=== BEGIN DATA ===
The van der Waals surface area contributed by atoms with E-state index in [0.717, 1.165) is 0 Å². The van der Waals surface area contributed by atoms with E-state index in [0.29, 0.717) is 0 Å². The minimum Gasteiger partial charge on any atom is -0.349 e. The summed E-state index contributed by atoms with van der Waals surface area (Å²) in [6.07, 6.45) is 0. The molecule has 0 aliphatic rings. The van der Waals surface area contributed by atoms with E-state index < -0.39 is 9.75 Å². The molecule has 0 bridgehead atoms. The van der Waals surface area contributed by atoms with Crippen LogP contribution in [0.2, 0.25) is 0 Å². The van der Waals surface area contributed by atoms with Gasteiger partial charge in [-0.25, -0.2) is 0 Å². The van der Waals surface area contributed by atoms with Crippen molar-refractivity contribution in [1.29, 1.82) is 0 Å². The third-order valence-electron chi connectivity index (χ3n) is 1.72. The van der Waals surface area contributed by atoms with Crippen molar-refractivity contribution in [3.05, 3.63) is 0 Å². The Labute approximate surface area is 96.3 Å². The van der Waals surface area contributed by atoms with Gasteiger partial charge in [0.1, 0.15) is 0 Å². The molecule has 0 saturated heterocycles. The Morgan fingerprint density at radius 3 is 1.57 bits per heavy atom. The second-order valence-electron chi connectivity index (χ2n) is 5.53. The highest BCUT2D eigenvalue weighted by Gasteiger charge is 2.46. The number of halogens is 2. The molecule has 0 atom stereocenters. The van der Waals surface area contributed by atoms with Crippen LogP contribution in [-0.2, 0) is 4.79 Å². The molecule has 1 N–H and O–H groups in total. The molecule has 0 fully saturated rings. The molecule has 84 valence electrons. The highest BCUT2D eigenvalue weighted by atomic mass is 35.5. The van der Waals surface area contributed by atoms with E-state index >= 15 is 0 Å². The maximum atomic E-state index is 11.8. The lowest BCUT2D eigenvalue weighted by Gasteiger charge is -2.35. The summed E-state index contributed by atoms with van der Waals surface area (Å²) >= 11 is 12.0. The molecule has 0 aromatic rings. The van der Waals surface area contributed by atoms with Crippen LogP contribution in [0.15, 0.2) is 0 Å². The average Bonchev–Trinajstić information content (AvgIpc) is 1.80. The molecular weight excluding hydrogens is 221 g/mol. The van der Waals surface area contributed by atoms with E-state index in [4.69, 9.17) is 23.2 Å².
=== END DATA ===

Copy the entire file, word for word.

The van der Waals surface area contributed by atoms with E-state index in [0.717, 1.165) is 0 Å². The van der Waals surface area contributed by atoms with E-state index in [0.29, 0.717) is 0 Å². The minimum Gasteiger partial charge on any atom is -0.349 e. The summed E-state index contributed by atoms with van der Waals surface area (Å²) in [6.07, 6.45) is 0. The molecule has 0 aliphatic rings. The van der Waals surface area contributed by atoms with E-state index < -0.39 is 9.75 Å². The molecule has 0 bridgehead atoms. The van der Waals surface area contributed by atoms with Crippen LogP contribution in [0.2, 0.25) is 0 Å². The van der Waals surface area contributed by atoms with Gasteiger partial charge in [-0.25, -0.2) is 0 Å². The van der Waals surface area contributed by atoms with Crippen molar-refractivity contribution in [1.29, 1.82) is 0 Å². The third-order valence-electron chi connectivity index (χ3n) is 1.72. The van der Waals surface area contributed by atoms with Crippen molar-refractivity contribution in [3.05, 3.63) is 0 Å². The Labute approximate surface area is 96.3 Å². The van der Waals surface area contributed by atoms with Gasteiger partial charge in [0.1, 0.15) is 0 Å². The molecule has 0 saturated heterocycles. The Morgan fingerprint density at radius 3 is 1.57 bits per heavy atom. The second-order valence-electron chi connectivity index (χ2n) is 5.53. The highest BCUT2D eigenvalue weighted by Gasteiger charge is 2.46. The number of halogens is 2. The molecule has 0 atom stereocenters. The van der Waals surface area contributed by atoms with Crippen LogP contribution in [-0.2, 0) is 4.79 Å². The molecule has 1 N–H and O–H groups in total. The molecule has 0 fully saturated rings. The molecule has 84 valence electrons. The highest BCUT2D eigenvalue weighted by atomic mass is 35.5. The van der Waals surface area contributed by atoms with E-state index >= 15 is 0 Å². The maximum atomic E-state index is 11.8. The lowest BCUT2D eigenvalue weighted by Gasteiger charge is -2.35. The summed E-state index contributed by atoms with van der Waals surface area (Å²) >= 11 is 12.0. The molecule has 0 aromatic rings. The van der Waals surface area contributed by atoms with Crippen LogP contribution in [0.15, 0.2) is 0 Å². The average Bonchev–Trinajstić information content (AvgIpc) is 1.80. The molecular weight excluding hydrogens is 221 g/mol. The van der Waals surface area contributed by atoms with E-state index in [4.69, 9.17) is 23.2 Å².